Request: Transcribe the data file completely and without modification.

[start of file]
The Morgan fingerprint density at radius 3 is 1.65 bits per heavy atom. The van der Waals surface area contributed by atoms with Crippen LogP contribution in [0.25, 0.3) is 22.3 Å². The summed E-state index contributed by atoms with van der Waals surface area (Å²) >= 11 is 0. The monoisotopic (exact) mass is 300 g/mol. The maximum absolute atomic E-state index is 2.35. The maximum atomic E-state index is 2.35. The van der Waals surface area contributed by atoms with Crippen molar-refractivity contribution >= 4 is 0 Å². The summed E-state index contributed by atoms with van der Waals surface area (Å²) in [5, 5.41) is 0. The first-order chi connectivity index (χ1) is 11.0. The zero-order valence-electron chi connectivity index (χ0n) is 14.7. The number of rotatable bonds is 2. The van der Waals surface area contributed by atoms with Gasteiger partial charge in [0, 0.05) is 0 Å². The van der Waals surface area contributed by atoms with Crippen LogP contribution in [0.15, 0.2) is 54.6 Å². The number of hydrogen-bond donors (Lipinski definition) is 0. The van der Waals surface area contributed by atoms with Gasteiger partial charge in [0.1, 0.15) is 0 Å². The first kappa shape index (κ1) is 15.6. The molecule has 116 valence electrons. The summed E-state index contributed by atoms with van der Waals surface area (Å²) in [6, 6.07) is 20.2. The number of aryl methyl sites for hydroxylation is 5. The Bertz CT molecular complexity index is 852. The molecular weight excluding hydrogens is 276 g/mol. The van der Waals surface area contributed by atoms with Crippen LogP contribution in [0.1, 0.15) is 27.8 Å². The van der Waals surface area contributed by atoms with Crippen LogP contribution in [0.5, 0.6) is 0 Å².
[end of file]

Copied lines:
The Morgan fingerprint density at radius 3 is 1.65 bits per heavy atom. The van der Waals surface area contributed by atoms with Crippen LogP contribution in [0.25, 0.3) is 22.3 Å². The summed E-state index contributed by atoms with van der Waals surface area (Å²) >= 11 is 0. The monoisotopic (exact) mass is 300 g/mol. The maximum absolute atomic E-state index is 2.35. The maximum atomic E-state index is 2.35. The van der Waals surface area contributed by atoms with Crippen molar-refractivity contribution >= 4 is 0 Å². The summed E-state index contributed by atoms with van der Waals surface area (Å²) in [5, 5.41) is 0. The first-order chi connectivity index (χ1) is 11.0. The zero-order valence-electron chi connectivity index (χ0n) is 14.7. The number of rotatable bonds is 2. The van der Waals surface area contributed by atoms with Gasteiger partial charge in [0, 0.05) is 0 Å². The van der Waals surface area contributed by atoms with Crippen LogP contribution in [0.15, 0.2) is 54.6 Å². The number of hydrogen-bond donors (Lipinski definition) is 0. The van der Waals surface area contributed by atoms with Gasteiger partial charge in [0.1, 0.15) is 0 Å². The first kappa shape index (κ1) is 15.6. The molecule has 116 valence electrons. The summed E-state index contributed by atoms with van der Waals surface area (Å²) in [6, 6.07) is 20.2. The number of aryl methyl sites for hydroxylation is 5. The Bertz CT molecular complexity index is 852. The molecular weight excluding hydrogens is 276 g/mol. The van der Waals surface area contributed by atoms with Crippen LogP contribution in [0.1, 0.15) is 27.8 Å². The van der Waals surface area contributed by atoms with Crippen LogP contribution in [0.5, 0.6) is 0 Å².